When Health and Human Services (HHS) imposed their mandate that Christian institutions subsidize contraception and abortifacent drugs, the Catholic Church responded forcefully. The Orthodox Church supports our Catholic brothers even though we were late to step to the plate. At least we are in the game.
Many however (myself included) indicated that what drove the Assembly to action was the criticism of John Couretas, Fr. Peter Preble and others. Both wrote blistering critiques of Assembly inaction and apparent apathy. Embarrassment may have driven them to action. Despite this, the Assembly still did the right thing, and the right thing always counts (read the statement).
But where is the follow-up?
Some people say there will be no follow-up, that the original statement is all that we can reasonably expect. They say that the GOA — the largest of the Orthodox jurisdictions — has no stomach for this fight and will gag any Orthodox voice that wants to speak out. It goes back to their confusion between the gospel and culture.
As I noted in an earlier post, the GOA is vested in a group of wealthy laymen who are more interested in Byzantine nostalgia than serious engagement with America (you know, the country in which we actually live). Even when they deal with the Greece collapse the response is predictable. Send more money. It’s a half-hearted, truncated effort all too characteristic of the post-Iakovian Church.
Others point a finger to the Committee for Church and Society of the Orthodox Assembly of Bishops chaired by His Eminence Metropolitan Savvas Zembillas of Pittsburgh. There’s some substance to this charge as well.
Previously, Monomakhos took His Eminence to task for ridiculing Christian conservatives on his Facebook page (see: Tea Party Jesus: Sermon on the Mall that he posted). He took it down almost immediately. Whether he came to his senses or was embarrassed by the opprobrium that was heaped on him is anyone’s guess. Either way, he has moved on. Now he’s undermining the Catholic critique of Obamacare.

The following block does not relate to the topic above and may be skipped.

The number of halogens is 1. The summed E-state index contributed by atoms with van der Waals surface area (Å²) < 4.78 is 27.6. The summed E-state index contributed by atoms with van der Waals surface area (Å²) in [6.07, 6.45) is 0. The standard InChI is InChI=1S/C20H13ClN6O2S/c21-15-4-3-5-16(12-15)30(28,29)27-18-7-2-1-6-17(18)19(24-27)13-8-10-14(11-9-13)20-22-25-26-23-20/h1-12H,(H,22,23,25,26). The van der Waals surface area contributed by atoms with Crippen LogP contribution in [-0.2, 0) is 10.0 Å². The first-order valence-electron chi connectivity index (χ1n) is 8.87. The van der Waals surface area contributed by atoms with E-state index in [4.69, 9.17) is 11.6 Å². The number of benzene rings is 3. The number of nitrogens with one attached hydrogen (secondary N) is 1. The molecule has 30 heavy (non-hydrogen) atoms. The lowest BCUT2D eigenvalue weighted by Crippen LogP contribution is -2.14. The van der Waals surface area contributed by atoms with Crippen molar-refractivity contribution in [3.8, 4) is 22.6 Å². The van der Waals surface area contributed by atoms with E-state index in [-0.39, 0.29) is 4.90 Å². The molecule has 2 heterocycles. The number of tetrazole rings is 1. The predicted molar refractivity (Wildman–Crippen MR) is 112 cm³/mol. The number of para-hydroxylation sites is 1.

His Eminence can be slippery. He avoids direct comment on issues but all his postings are decidedly left-leaning, most often Progressive. His most recent argument is that since most Catholics don’t follow their Church’s teach on contraception, we don’t have to take the repudiation of the HHS mandates by the Catholic hierarchy all that seriously.
Zembillas doesn’t say what he hopes to accomplish by posting these critiques, but it doesn’t take a brain surgeon to figure it out. When you affirm the critiques, you also affirm the reasoning and the purpose for which they were written. Zembillas says, in so many non-words, that the people who criticize the Catholic Bishops are the ones we should listen to.
It’s no secret that Zembillas is an Obama devotee (actually, uncritical apologist is closer to the truth). No problem there as long as Zembillas doesn’t confuse his liberal ideology with the Gospel mandates. But the constant bashing of all things non-Progressive gets tiresome, even offensive.
Should a sitting Bishop use leftist cliches to suborn the traditionalist Christian moral teaching? And why is he doing it? Is he afraid to take the stand the moral tradition requires? How would you explain his reflexive liberalism otherwise?
Most important, do the other Bishops in the Assembly know he is undermining their public statement?